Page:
What’s more, starting in the late 1950s, Italian hunting groups pushed cities and regional governments to transfer boars from fenced or protected areas such as Castelporziano––and in some cases from Eastern European countries––to stock empty forests. Hunters also privately repopulated their shooting grounds.
This practice continued until 2015, when it was banned. But by then, boars had already become a widespread problem.
Pigs in the city
In Italy, boars now cause up to $22 million in agricultural damage every year, and though regional governments compensate farmers, often the payment is partial or arrives too late to preserve the crop.
Marco Massera, a farmer in the city of Genova who cultivates vegetables such as zucchini, eggplants, and bell peppers, has been struggling to deter wild boars on his 19-acre farm for the past 15 years. As the pigs forage for roots and grubs, they dig deep underground.
"A boar doesn't eat; it disintegrates. With its muzzle, it pulls up the plants. So once the boar enters, the part it uproots is lost," says Massera, who has received government funds to create fences around his fields.
In the past few years, Massera has also noticed a sharp increase in boars entering his fields close to town, after walking along streets full of people and cars.
Indeed, boars are embracing urban areas thanks to plentiful amounts of unsecured trash and people who are eager to feed them, says Monaco. According to his recent study, wild boars are now a familiar presence in 105 Italian cities, compared with only two a decade ago. To show just how comfortable boars are in the city, he references a viral video taken in Rome in March, which shows two sows calmly nursing their piglets in the middle of a road.
"The moment of breastfeeding in nature is when animals are most delicate and exposed to predation and risks," Monaco says. (Learn how wild boars are making a home in Hong Kong.)
Carme Rosell, an expert in wildlife management and head of the environmental consulting firm Minuartia in Spain, has observed similar boldness in Spanish boars. In her country, the wild boar population has doubled in two decades to about a million animals.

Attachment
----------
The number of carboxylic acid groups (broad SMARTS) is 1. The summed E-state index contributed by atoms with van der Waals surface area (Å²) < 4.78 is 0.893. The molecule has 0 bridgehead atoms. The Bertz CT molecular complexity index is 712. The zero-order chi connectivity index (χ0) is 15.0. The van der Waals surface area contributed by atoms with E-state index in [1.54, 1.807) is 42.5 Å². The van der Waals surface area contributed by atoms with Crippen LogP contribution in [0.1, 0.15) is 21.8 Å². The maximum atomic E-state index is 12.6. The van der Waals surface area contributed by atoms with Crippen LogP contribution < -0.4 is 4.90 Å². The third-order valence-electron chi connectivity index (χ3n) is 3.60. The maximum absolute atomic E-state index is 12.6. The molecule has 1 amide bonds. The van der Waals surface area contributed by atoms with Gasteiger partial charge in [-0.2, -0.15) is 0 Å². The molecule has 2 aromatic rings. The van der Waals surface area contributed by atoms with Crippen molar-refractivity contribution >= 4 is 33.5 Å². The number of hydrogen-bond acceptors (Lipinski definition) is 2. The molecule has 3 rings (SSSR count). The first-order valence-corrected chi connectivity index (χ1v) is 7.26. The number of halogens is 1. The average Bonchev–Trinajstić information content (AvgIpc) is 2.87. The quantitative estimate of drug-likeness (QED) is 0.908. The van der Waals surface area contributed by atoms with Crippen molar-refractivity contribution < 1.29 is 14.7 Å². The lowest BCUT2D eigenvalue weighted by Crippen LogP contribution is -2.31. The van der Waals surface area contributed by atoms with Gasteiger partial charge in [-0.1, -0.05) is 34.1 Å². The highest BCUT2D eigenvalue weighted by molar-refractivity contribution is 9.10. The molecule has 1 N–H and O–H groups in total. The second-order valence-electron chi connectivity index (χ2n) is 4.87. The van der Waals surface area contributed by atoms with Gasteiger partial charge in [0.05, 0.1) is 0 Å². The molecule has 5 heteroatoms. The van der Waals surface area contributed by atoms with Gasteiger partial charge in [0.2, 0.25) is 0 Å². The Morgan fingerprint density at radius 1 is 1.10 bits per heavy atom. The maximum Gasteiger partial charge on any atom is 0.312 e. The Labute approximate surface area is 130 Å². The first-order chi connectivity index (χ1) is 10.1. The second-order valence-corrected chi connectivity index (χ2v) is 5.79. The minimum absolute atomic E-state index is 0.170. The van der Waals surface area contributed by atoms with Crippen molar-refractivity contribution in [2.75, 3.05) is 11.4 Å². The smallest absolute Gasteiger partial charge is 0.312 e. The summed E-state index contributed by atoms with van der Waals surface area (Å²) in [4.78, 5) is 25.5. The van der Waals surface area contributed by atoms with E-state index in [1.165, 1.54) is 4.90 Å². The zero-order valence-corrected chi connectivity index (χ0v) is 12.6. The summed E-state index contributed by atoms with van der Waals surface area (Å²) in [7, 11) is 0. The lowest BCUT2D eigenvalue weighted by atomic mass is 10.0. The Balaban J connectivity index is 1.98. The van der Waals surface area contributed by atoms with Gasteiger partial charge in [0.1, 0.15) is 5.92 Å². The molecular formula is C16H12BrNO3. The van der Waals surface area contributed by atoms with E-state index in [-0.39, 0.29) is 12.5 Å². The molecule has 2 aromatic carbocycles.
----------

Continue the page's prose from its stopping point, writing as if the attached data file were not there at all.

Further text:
“They have accessed a gigantic pantry: our farm fields and organic urban waste. Nothing has been effective at curbing their population growth—they have no predators; their natural habitat, the forest, is expanding; and winters are less cold,” she says.
“But there is another essential factor: They have lost their fear of human beings.”
Does hunting work? It’s complicated.
In 2005, in an ultimately unsuccessful attempt to solve the wild boar crisis, Italian government regulators called in hunters. Though Italian boar hunters kill about 295,000 boars annually, the animals reproduce at a faster rate: Every year, their population can grow as much as 150 percent, according to Monaco.
Part of the problem, he says, is that about 30 to 40 percent of Italy’s 500,000 hunters practice caccia in braccata, a communal form of hunting in which a few hunters with dogs herd boars toward other hunters at particular stations, where the animals are then killed. It’s an opportunity to meet friends, be in nature, and have a drink afterward.
Yet this tradition has had a downside: Hunters mostly go after the larger boars, disintegrating the family nucleus and scattering smaller females that will begin their reproductive cycle earlier.
Instead, the government should hire hunters to selectively target reproductive females, which would drastically reduce the population, Monaco says.
But many traditional hunters oppose this idea, both because of its solitary nature and because it would limit boars available for the much-loved braccata.
Massimo Buconi, the president of Federcaccia, Italy's historic hunters' association, is aware of the importance of selective hunting, but says that it would not be enough. He says he believes that only hunters, who can catch dozens of boars at once during a braccata, can solve the problem, and that they should be allowed more autonomy to intervene in protected areas.
Antonino Morabito, an ethologist for Legambiente, a Rome-based environmental nonprofit, notes that hunters and hunting groups often hold political influence in local governments.
"For these people, hunting means a lot, so it affects them when they have to choose who to vote for," Morabito says. "This is the reason why the Italian public administration remains clearly conditioned by this choice."